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used in
The Picture of Dorian Gray by Oscar Wilde - (13 chapter version)
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Used in
The Picture of Dorian Gray by Oscar Wilde - (13 chapter version)
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  • After a few years he could not endure to be long out of England, and gave up the villa that he had shared at Trouville with Lord Henry, as well as the little white walled-in house at Algiers where he had more than once spent his winter.  (not reviewed by editor)

  • In the wild struggle for existence, we want to have something that endures, and so we fill our minds with rubbish and facts, in the silly hope of keeping our place.  (not reviewed by editor)

  • …sometimes wakened before dawn, either after one of those dreamless nights that make one almost enamoured of death, or one of those nights of horror and misshapen joy, when through the chambers of the brain sweep phantoms more terrible than reality itself, and instinct with that vivid life that lurks in all grotesques, and that lends to Gothic art its enduring vitality, this art being, one might fancy, especially the art of those whose minds have been troubled with the malady of revery.  (not reviewed by editor)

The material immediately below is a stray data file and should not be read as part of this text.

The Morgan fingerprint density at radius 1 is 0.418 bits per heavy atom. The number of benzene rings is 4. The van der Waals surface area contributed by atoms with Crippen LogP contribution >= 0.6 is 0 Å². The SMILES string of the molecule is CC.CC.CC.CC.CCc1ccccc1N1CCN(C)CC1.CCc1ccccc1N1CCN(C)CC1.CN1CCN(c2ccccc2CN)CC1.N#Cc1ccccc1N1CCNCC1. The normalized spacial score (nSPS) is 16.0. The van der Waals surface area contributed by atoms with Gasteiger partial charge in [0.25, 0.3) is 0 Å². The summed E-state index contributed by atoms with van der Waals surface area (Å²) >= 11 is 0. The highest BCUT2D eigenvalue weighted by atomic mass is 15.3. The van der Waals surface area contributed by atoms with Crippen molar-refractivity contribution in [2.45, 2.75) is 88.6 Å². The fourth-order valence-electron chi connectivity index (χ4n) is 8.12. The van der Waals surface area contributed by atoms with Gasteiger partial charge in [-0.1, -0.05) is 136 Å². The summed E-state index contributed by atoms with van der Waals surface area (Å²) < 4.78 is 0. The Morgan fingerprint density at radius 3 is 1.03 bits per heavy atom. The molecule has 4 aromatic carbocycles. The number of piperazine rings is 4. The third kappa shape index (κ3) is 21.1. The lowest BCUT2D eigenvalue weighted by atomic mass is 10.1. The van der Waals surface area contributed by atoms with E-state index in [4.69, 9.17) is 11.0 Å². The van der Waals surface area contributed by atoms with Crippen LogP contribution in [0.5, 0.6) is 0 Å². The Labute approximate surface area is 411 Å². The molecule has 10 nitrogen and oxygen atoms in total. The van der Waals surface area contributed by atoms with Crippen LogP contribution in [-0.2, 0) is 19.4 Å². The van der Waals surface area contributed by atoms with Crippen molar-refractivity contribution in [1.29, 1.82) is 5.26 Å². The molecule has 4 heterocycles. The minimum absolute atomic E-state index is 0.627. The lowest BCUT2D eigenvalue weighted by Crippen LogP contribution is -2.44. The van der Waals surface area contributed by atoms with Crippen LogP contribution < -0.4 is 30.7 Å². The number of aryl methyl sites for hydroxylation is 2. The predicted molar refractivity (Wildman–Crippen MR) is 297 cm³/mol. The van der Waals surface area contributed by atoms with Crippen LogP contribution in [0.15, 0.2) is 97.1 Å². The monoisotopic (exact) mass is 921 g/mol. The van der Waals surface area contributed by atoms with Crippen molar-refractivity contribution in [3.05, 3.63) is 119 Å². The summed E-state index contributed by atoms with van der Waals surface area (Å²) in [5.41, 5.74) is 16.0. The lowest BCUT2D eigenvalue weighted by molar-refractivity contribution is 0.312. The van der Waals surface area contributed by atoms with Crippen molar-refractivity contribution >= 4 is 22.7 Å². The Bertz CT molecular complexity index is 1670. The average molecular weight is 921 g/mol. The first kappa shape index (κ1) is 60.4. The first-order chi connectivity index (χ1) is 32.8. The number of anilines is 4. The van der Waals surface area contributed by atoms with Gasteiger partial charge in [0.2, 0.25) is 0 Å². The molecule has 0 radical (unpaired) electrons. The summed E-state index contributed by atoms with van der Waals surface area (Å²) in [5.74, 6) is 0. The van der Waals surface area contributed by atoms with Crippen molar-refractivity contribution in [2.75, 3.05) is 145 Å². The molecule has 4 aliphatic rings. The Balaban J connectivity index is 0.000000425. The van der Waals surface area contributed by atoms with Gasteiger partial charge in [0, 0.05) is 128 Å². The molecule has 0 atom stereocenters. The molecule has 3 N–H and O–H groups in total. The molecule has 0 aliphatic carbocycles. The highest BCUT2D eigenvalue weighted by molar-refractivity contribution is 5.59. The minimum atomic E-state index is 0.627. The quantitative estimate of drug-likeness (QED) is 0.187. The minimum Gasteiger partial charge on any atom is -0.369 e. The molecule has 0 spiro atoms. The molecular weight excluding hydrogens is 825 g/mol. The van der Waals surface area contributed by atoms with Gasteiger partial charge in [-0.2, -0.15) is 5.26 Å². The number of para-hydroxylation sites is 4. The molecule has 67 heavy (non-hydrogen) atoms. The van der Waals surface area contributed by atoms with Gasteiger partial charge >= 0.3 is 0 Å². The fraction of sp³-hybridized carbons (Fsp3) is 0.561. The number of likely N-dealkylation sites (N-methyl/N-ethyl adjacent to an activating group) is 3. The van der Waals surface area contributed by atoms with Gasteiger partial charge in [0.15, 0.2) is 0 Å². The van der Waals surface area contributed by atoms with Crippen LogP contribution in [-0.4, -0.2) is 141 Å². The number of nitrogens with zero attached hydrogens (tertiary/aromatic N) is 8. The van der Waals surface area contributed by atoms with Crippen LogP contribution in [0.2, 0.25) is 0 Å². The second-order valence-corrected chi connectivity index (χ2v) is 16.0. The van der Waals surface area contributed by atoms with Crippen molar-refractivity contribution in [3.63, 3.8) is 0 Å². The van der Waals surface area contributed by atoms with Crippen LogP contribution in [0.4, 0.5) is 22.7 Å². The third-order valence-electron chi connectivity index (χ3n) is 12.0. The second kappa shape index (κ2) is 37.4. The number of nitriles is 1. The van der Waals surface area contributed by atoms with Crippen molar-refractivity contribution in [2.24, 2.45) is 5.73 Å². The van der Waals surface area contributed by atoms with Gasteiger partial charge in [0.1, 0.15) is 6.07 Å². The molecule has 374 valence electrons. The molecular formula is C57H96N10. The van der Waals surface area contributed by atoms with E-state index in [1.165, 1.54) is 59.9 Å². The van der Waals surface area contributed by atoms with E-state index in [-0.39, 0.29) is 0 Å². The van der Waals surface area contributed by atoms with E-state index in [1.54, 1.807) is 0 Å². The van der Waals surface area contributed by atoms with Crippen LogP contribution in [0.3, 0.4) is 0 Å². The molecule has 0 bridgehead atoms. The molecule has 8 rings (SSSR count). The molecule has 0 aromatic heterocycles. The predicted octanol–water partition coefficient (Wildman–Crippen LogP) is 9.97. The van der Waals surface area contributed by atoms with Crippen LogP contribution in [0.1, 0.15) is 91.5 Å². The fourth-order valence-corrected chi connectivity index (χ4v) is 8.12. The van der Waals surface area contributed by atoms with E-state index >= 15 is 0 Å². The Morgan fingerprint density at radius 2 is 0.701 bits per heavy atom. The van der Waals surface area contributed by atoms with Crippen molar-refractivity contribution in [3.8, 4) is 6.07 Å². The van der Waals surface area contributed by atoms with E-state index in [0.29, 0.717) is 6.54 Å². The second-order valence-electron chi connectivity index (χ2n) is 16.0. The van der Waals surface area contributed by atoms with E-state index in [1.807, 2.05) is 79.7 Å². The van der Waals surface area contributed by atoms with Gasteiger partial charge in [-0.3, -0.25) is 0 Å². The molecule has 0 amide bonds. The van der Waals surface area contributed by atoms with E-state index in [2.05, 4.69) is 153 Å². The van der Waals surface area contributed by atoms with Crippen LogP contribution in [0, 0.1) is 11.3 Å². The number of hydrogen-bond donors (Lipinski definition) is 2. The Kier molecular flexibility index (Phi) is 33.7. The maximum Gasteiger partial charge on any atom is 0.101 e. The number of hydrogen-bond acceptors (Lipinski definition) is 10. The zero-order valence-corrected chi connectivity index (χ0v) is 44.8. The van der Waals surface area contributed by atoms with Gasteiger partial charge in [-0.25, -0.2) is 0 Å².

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as in: endured the pain
as in: endure through the ages
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